A plot of land near Claresholm will be used as a conservation site.

The Nature Conservancy of Canada (NCC) announced a 643-hectare parcel of land will be added to an existing plot, amounting to about 19,000 hectares total.

All in all, close to 7,700 acres of land is protected along the eastern slopes of the Porcupine Hills.

According to NCC spokesperson Sean Feagan, this new land is protected via conservation easements with private land owners.

"This is done by precluding such land uses as land clearing, wetland draining, and building new buildings. These restrictions are placed on the land title, so if that land owner ever chooses to sell the property, they will remain in place. So these are robust mechanisms to ensure the land will be protected in perpetuity."

Most of this new plot consists of grasslands, which are considered one of the most at-risk ecosystems in the world.

Feagan says the protection of this kind of land has numerous benefits.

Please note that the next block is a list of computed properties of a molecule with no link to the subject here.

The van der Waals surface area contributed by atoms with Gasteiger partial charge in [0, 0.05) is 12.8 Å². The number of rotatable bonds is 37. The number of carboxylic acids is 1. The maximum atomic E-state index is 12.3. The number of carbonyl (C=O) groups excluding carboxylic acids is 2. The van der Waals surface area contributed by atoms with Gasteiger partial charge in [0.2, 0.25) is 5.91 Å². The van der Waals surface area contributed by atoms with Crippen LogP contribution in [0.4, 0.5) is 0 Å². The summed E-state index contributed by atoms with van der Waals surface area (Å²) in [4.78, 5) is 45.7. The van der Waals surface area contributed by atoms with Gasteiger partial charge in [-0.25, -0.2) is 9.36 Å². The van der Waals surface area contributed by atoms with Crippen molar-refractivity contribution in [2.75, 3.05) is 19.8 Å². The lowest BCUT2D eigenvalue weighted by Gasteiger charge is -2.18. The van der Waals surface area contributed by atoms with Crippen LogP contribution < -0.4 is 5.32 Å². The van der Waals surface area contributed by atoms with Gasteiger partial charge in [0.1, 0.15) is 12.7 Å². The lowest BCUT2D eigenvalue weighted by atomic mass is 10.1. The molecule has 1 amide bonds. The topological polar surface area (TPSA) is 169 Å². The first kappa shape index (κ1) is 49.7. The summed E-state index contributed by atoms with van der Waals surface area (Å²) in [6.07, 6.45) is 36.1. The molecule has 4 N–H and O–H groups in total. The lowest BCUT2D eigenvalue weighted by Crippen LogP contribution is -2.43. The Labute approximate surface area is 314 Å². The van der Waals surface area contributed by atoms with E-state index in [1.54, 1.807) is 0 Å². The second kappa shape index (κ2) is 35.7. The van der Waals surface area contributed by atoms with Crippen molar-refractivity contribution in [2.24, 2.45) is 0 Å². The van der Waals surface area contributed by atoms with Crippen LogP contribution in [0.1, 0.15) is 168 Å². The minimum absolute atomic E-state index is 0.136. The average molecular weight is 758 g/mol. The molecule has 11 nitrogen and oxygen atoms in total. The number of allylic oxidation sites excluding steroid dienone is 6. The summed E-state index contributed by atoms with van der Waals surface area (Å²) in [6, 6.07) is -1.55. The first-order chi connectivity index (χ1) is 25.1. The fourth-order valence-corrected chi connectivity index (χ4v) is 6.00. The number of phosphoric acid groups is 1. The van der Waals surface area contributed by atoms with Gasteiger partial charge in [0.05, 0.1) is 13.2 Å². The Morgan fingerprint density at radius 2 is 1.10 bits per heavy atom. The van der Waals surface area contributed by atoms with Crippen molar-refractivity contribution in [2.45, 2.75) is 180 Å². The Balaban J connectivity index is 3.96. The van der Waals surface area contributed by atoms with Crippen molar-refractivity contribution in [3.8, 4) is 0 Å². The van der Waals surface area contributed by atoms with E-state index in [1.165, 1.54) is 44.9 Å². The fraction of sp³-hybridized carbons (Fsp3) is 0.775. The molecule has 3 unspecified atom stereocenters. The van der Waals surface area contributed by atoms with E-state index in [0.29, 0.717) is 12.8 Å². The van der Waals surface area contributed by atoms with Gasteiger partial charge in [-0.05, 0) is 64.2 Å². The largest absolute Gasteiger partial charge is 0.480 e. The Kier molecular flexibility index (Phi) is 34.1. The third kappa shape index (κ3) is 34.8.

"Any time we conserve grasslands is a big victory for nature, especially in this case where we are conserving hundreds of hectares. The grasses present are unique foothills varieties. They feature mainly foothills rough fescue, which is a large species of perennial grass. It's very sensitive to disturbance, which means conserving high-quality sites is important. It's also highly-coveted as a winter food source for ungulates but also ranchers. So it's important not just from an ecological standpoint, but from an economic standpoint."

This same parcel of land features 96 hectares of riverbank habitat.

At-risk species native to the area include elk, grizzly bears, the limber pine, and several species of grassland birds including the Sprague's pipit, the ferruginous hawk, and the sharp-tailed grouse.

The NCC has influenced the protection of over one million hectares of land in Canada over the last two years.